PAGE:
The next few days were one long daydream. I imaginedtaking the field with the American League team, lining up at 2ndnext to Aparicio. I’d make a diving stop to my right and flip him the ball tostart a double play, then come to bat to lead off the next inning. Isn’t thatthe way it always goes? The guy who makes an outstanding play to end an inningalways leads off the next, doesn’t he? Well, this time that guy would be me.
            I had nodoubt that I would be chosen. Playing softball twice a week and running threemiles every other day or so meant that I was in game shape. And, when I readthe follow up News article profilingthe finalists, I became even more confident. Most looked to be at least twentyyears older than I, and one of them was a woman! This could be easier than I thought.
            WhenThursday arrived I drove to the stadium and went through the players entrance,up the tunnel and out on to the field. Every fan knows that feeling of leavingthe darkness of the passageway and watching the bright, green grass of thediamond come slowly into view. Knowing that I was about to actually walk outand play on that field made the moment even more special. The setting sun, hangingabove the third base stands, threw a layer of golden light across the field, completingthe perfect scene.
            I found aseat in the dugout, laced up my spikes and took up a position at 2nd.It was disappointing to see that the only Bisons on the field were a bullpencatcher, an older guy throwing batting practice, and a few club interns helpingto shag flies. The rest of the team was back in the clubhouse suiting up forthe game. But that didn’t matter. I was dancing on the balls of my feet on aprofessional baseball field, waiting for my first ground ball.
            Each of thecontestants was allowed ten or so swings, but I wasn’t anxious for my turn tocome. I wanted to display my fielding chops first, to show that I could keep upwith the major leaguers I’d be playing with in two weeks. When the contestant who’dbeen manning the shortstop position went in to bat I moved over before someoneelse could take his spot. I handled a few ground balls with no trouble, but mybig chance came when the batter hit a high pop fly in foul territory behindthird base. Because this play is more difficult for the third baseman, it’s theshortstop’s responsibility. Without hesitating I raced to the area where Ithought the ball would come down and settled under it. Just a routine play, mybody language tried to convey, as I casually caught and tossed the ball toward themound, where a Bison intern picked it up and placed it in a bucket behind thepitcher.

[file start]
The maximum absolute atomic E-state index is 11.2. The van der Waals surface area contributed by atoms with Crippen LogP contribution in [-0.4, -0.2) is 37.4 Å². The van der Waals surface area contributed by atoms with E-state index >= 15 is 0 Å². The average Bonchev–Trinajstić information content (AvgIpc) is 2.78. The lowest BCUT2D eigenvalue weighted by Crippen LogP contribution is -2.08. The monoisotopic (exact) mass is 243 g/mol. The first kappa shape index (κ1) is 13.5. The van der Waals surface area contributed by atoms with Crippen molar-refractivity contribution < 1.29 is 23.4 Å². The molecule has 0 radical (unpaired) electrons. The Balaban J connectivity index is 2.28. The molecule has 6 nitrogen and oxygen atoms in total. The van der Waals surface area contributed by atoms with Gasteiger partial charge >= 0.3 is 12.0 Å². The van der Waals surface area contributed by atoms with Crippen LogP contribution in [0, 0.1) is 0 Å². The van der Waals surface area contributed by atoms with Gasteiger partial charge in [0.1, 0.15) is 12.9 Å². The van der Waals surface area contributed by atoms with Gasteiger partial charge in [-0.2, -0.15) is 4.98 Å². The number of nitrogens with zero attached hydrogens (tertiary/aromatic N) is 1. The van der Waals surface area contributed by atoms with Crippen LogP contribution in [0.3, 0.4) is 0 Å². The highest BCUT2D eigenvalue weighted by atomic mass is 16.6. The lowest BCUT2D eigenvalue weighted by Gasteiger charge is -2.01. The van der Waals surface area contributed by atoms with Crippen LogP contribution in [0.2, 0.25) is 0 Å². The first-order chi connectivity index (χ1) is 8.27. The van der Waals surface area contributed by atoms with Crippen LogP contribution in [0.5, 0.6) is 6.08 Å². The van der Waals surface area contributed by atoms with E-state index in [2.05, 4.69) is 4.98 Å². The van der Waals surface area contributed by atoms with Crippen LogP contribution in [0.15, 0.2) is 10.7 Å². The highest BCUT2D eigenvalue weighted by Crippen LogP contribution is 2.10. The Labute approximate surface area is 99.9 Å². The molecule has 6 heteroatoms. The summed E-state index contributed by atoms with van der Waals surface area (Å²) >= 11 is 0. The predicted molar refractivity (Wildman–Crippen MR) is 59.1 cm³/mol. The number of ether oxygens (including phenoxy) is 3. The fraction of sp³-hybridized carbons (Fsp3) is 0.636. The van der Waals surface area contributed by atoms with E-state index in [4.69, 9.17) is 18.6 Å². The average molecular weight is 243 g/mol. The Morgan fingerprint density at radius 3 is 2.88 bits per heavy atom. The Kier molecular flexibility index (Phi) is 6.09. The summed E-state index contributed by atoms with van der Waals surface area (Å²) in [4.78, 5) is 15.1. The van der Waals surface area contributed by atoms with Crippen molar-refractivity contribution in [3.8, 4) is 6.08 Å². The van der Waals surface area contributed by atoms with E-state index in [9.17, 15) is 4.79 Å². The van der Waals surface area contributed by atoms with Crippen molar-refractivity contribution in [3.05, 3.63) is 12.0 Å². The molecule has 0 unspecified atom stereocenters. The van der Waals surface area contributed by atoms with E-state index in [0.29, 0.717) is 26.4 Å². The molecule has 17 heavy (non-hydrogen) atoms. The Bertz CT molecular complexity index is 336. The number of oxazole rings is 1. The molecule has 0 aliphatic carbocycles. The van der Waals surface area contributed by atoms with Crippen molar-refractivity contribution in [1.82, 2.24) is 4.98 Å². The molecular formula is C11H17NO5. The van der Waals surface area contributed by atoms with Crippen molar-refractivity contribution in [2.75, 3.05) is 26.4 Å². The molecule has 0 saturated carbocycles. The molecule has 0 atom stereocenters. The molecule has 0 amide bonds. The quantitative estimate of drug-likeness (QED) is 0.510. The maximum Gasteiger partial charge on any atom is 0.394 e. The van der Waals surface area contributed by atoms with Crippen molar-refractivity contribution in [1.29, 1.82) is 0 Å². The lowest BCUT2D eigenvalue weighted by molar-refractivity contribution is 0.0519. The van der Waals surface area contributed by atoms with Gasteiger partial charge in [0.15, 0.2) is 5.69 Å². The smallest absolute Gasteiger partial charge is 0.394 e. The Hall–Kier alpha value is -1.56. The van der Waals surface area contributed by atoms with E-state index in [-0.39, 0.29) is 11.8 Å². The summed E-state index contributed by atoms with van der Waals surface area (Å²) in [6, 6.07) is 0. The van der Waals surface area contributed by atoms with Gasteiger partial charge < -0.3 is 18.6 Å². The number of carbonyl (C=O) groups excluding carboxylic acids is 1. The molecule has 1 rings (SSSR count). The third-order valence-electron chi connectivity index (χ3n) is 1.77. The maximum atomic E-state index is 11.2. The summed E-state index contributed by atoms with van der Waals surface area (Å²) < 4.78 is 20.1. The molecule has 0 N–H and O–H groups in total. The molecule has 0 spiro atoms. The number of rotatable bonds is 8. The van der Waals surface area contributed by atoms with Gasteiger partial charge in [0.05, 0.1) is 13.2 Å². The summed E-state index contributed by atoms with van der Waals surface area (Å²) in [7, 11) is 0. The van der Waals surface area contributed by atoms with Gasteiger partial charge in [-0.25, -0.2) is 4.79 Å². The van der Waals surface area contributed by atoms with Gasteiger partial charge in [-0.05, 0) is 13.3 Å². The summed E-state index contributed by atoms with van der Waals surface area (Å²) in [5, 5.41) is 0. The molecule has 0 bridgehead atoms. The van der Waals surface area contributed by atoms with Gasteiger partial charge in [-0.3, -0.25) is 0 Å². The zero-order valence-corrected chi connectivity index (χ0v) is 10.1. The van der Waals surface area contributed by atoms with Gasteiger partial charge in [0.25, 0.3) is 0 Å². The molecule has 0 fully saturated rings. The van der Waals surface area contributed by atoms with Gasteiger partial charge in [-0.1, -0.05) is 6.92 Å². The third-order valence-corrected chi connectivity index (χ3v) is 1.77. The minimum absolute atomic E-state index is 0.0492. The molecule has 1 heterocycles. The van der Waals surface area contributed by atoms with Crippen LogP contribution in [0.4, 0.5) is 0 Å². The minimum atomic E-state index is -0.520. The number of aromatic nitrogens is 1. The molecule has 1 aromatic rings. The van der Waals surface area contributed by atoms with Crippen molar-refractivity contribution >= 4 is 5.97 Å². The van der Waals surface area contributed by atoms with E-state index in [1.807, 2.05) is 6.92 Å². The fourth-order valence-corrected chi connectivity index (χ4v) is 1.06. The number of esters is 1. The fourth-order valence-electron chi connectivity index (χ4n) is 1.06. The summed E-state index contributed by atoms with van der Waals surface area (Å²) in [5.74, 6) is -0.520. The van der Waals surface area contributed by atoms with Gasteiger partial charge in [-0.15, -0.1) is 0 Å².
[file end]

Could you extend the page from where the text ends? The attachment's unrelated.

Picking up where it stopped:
With oneexception, another 30-something guy who drove a pitch off the left field wall,most of the contestants couldn’t do much with the bat. My turn arrived and I toostarted slowly, but soon was making solid contact. As per usual, the hitsdidn’t travel very far, but most were line drives, well struck. I swore I heardsomeone behind the cage utter the phrase, “frozen ropes” as my turn ended. I leftthe park that day sure I’d done everything I could to prove I was worthy totake the field on June 23rd. Now it was up to the judges.
            It was ahuge relief when the call finally came. There’d been far too many days spent waitingand wondering, savoring all the wonderful things that would be mine when I won—theuniform, the personalized bat, the story, and pictures in the following day’spaper. Then it hit me—the box score! I would be in the box score! Right there,just beneath “Skowron,1b” and “Aparicio, ss” it would say “Henry, 2b”. I’d bememorialized forever among the greats of the game. I imagined myself getting thatbox score bronzed and hanging it in my office where every visitor would see it,and where I could sit at my desk and stare at it all day.
            When thecall ended I sat there, staring at the receiver in my hand until the sharp buzzof a dial tone, followed by a snarky female voice that said, “If you wish tomake a call, please hang up and dial again,” broke my trance.
            How couldthis’ve happened? Who beat me out? The Newssecretary wouldn’t tell me who’d won, only that the results would be in thenext day’s paper.